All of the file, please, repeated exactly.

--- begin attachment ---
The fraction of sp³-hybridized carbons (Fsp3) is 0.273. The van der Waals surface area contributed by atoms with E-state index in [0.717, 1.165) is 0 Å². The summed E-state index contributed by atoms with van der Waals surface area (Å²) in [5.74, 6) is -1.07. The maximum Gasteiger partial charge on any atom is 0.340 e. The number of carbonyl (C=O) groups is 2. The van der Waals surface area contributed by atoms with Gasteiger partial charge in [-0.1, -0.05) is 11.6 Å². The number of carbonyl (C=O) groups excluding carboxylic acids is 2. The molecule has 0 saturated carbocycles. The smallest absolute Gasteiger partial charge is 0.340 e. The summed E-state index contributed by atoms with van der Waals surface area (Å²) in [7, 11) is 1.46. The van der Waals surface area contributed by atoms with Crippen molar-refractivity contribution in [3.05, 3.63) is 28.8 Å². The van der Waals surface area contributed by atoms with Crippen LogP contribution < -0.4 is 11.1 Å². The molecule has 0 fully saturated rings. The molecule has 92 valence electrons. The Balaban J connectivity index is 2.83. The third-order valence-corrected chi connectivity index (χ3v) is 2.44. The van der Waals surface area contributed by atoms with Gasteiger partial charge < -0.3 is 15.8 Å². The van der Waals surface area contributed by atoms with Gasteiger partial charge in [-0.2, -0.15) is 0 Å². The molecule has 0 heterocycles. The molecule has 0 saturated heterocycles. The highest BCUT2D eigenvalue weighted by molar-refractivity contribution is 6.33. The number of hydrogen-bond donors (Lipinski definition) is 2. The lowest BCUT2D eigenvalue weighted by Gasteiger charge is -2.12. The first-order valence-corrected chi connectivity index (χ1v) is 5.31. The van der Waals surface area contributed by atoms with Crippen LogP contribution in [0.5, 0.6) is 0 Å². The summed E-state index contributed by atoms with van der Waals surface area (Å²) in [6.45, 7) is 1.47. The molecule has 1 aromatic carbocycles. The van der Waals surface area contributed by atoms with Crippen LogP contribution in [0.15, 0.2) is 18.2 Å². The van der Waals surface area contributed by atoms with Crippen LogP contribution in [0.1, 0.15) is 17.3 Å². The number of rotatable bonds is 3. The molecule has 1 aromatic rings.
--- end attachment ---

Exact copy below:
The fraction of sp³-hybridized carbons (Fsp3) is 0.273. The van der Waals surface area contributed by atoms with E-state index in [0.717, 1.165) is 0 Å². The summed E-state index contributed by atoms with van der Waals surface area (Å²) in [5.74, 6) is -1.07. The maximum Gasteiger partial charge on any atom is 0.340 e. The number of carbonyl (C=O) groups is 2. The van der Waals surface area contributed by atoms with Gasteiger partial charge in [-0.1, -0.05) is 11.6 Å². The number of carbonyl (C=O) groups excluding carboxylic acids is 2. The molecule has 0 saturated carbocycles. The smallest absolute Gasteiger partial charge is 0.340 e. The summed E-state index contributed by atoms with van der Waals surface area (Å²) in [7, 11) is 1.46. The van der Waals surface area contributed by atoms with Crippen molar-refractivity contribution in [3.05, 3.63) is 28.8 Å². The van der Waals surface area contributed by atoms with Crippen LogP contribution < -0.4 is 11.1 Å². The molecule has 0 fully saturated rings. The molecule has 92 valence electrons. The Balaban J connectivity index is 2.83. The third-order valence-corrected chi connectivity index (χ3v) is 2.44. The van der Waals surface area contributed by atoms with Gasteiger partial charge < -0.3 is 15.8 Å². The van der Waals surface area contributed by atoms with Gasteiger partial charge in [-0.2, -0.15) is 0 Å². The molecule has 0 heterocycles. The molecule has 0 saturated heterocycles. The highest BCUT2D eigenvalue weighted by molar-refractivity contribution is 6.33. The number of hydrogen-bond donors (Lipinski definition) is 2. The lowest BCUT2D eigenvalue weighted by Gasteiger charge is -2.12. The first-order valence-corrected chi connectivity index (χ1v) is 5.31. The van der Waals surface area contributed by atoms with Crippen LogP contribution in [0.5, 0.6) is 0 Å². The summed E-state index contributed by atoms with van der Waals surface area (Å²) in [6.45, 7) is 1.47. The molecule has 1 aromatic carbocycles. The van der Waals surface area contributed by atoms with Crippen LogP contribution in [0.15, 0.2) is 18.2 Å². The van der Waals surface area contributed by atoms with Crippen LogP contribution in [0.1, 0.15) is 17.3 Å². The number of rotatable bonds is 3. The molecule has 1 aromatic rings.